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Gina Bayer, CH2M HILL PBT Strategy Team Maumee Bay Meeting February 2005 Cleanup and Remediation of Persistent Bioaccumulative Toxics in the Great Lakes Basin Purpose and Scope of White Paper Bring the PBT team up to a general level of knowledge on existing activities

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Presentation Transcript
slide1
Gina Bayer, CH2M HILL

PBT Strategy Team Maumee Bay Meeting

February 2005

Cleanup and Remediation of Persistent Bioaccumulative Toxics in the Great Lakes Basin

purpose and scope of white paper
Purpose and Scope of White Paper
  • Bring the PBT team up to a general level of knowledge on existing activities
  • “Describe how, and how much remediation of toxic substances happens in the basin, over against what we think the overall problem is”
information tapped
Information Tapped
  • USEPA and IJC sources
  • GE database of sediment remediation
  • GLRC PBT and AOC teams correspondence and web postings
the problem as it relates to existing pbt sediment deposits
The Problem as it relates to Existing PBT Sediment Deposits
  • Lake-wide mass balance modeling efforts show resuspension of surficial contaminated sediment deposits control the current rate of reduction of banned chemicals such as PCBs, rather than watershed or atmospheric load reductions
  • or, Putting Clean Water in the Dirty Bathtub Results in Dirty Water, for a time...
existing remediation drivers
Existing Remediation Drivers
  • CERCLA, RCRA, Clean Water Act
  • Port Redevelopment - address loss of use
  • Liability Reduction - address NRDA
  • Prime Real Estate Redevelopment
  • Private/public partnerships
  • Voluntary Actions
remediation funding sources
Remediation Funding Sources
  • Industry
  • Insurance Settlements
  • Superfund
  • WRDA
  • Great Lakes Legacy Act
  • Direct congressional inserts in bills
  • State, municipal and local funds
sediment cleanups by sector
Sediment Cleanups By Sector

Total Number = 86

Active and Completed Projects

Data Obtained from USEPA and

Sediment Database Published by GE

estimated quantities removed from great lakes basin
Estimated Quantities Removed from Great Lakes Basin
  • Per USEPA estimate
    • 3.3 M cubic yards from 1997 thru 2003 in U.S.
  • Per Great Lakes Binational Toxics Strategy, 2003
    • 596 tons of PCB in U.S.
    • 519 tons DDT in U.S.
    • 3 tons benzo(a) pyrene in Canada
    • 43 pounds mercury in Canada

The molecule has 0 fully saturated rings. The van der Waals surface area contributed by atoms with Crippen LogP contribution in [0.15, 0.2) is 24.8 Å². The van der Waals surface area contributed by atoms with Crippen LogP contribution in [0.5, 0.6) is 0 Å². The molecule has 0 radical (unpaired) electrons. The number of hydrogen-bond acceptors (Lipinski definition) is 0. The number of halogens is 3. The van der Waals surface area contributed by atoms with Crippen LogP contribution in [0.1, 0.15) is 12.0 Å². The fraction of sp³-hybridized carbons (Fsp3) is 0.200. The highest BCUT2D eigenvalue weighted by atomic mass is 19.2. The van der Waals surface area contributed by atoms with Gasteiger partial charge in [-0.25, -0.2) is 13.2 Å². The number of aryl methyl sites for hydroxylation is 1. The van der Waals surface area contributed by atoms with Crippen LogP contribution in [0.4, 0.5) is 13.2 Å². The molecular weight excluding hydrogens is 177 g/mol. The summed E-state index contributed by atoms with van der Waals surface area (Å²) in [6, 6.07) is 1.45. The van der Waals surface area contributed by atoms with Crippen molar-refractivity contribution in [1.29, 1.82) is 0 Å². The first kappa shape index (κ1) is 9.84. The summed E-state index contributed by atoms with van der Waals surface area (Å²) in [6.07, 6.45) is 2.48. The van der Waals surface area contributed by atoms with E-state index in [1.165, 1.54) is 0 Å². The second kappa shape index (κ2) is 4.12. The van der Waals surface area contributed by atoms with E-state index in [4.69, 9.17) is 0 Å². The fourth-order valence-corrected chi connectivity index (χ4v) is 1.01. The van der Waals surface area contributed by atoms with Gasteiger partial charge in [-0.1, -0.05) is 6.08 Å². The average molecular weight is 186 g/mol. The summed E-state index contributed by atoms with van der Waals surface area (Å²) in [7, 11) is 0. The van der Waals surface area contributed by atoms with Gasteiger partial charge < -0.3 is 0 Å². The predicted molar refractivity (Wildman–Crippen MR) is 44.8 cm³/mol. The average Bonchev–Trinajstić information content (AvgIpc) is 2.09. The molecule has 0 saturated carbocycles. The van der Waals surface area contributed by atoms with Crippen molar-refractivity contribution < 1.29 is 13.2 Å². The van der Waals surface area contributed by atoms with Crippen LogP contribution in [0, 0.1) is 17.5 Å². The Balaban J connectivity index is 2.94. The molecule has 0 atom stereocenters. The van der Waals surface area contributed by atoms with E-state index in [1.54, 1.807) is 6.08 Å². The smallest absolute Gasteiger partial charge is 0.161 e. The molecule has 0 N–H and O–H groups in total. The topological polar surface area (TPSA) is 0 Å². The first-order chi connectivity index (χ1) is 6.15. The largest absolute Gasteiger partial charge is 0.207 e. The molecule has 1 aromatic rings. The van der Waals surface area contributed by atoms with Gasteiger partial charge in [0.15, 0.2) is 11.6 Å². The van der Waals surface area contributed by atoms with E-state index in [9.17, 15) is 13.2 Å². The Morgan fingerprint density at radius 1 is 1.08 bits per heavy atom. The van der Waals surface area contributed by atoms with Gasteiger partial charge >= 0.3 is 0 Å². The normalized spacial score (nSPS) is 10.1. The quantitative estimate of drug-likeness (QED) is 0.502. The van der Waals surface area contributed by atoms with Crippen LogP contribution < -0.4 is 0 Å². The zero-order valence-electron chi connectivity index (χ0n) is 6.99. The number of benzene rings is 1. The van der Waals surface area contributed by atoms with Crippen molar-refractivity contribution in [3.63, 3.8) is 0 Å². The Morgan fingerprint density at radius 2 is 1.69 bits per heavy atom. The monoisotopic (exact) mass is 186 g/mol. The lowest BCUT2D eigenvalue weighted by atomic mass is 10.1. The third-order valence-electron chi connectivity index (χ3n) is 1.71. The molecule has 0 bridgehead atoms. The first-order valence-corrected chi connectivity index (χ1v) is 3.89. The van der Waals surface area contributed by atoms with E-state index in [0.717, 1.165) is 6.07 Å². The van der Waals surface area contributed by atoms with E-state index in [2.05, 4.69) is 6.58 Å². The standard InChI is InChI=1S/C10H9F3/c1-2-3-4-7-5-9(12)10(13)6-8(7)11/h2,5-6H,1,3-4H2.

• total 34,000 cubic yards in Canada
estimated future quantities and cost
Estimated Future Quantities and Cost
  • As of January 2005, USEPA GLNPO has estimated there are 76 M cubic yards of contaminated sediment in the AOCs to be remediated, at a cost between $1.6 to $4.4 billion
how the remediation is done
How the Remediation is done
  • Monitored Natural Recovery
  • Capping (includes reactive caps)
  • Dredging
  • At many sites, a combination of these approaches are implemented
monitored natural recovery
Monitored Natural Recovery
  • Uses known, ongoing, naturally occurring processes to contain, destroy, or otherwise reduce the bioavailability or toxicity of contaminants in sediment.
  • Burial by clean sediment is often the dominant process
  • Can be effective for low-risk sites where long-term stability of sediment bed is not a concern
capping
Capping
  • Definition: “placement of a subaqueous covering or cap of clean isolating material over an in-situ deposit of contaminated sediment”.
  • Generally constructed of clean sediment, sand, or gravel, but can also include geotextiles, liners, or the additions of material such as organic carbon to sequester contaminants
  • Functions:
    • Physical isolation from benthos
    • Physical stabilization
    • Reduction in contaminant flux
capping15
Capping
  • Typically less expensive than environmental dredging
  • Requires long-term monitoring as contaminants left in place
placement equipment and techniques
Placement Equipment and Techniques
  • Conventional Placement
    • Hopper dredge
    • Pipeline
    • Barge
  • Spreading Methods
  • Submerged discharges
dredging
Dredging
  • Typically most expensive remedy, results in greatest mass removal
  • Currently most common means of sediment remediation in the Great Lakes Basin
  • Can be conducted in the dry, after water body or portion of is diverted or drained
dredging components
Dredging Components
  • sediment removal
  • staging
  • dewatering
  • water treatment
  • sediment transport and possible treatment
  • potential re-use
  • disposal
environmental dredging equipment categories
Environmental Dredging Equipment Categories

Conventional Clam

Articulated Fixed-Arm

Enclosed Bucket

Pneumatic

Diver-Assisted

Conventional Cutterhead

Horizontal Auger

major dredging considerations
Major Dredging Considerations
  • Have clear objectives, goals, and standards
  • Coordinate equipment availability and selection
  • Must understand:
    • Removal rate and precision
    • Resuspension of sediment during dredging
    • Release of dissolved and volatile contaminants
    • Residual sediment left behind
    • Requirements for transport for treatment or disposal
dewatering after dredging
Dewatering after dredging

Fox River OU1 2004 Pilot Test geotubes

beneficial uses of dredged material
Beneficial Uses of Dredged Material

Examples of Beneficial Use

  • Clean
  • Habitat Restoration
  • Beach Nourishment
  • Top Soil
  • Parks and Recreation
  • Agriculture, Forestry, Horticulture
  • Shoreline Stabilization
  • Slightly Contaminated
  • Construction and Industrial Fill
  • Material Transfer
  • Top Soil
  • Contaminated
  • Mine Reclamation
  • Landfill Daily Cover
  • Recycled Soil Manufacturing Technology
beneficial reuse of dredge material
Beneficial Reuse of Dredge Material
  • Particle separation to create clean fraction

Beach Nourishment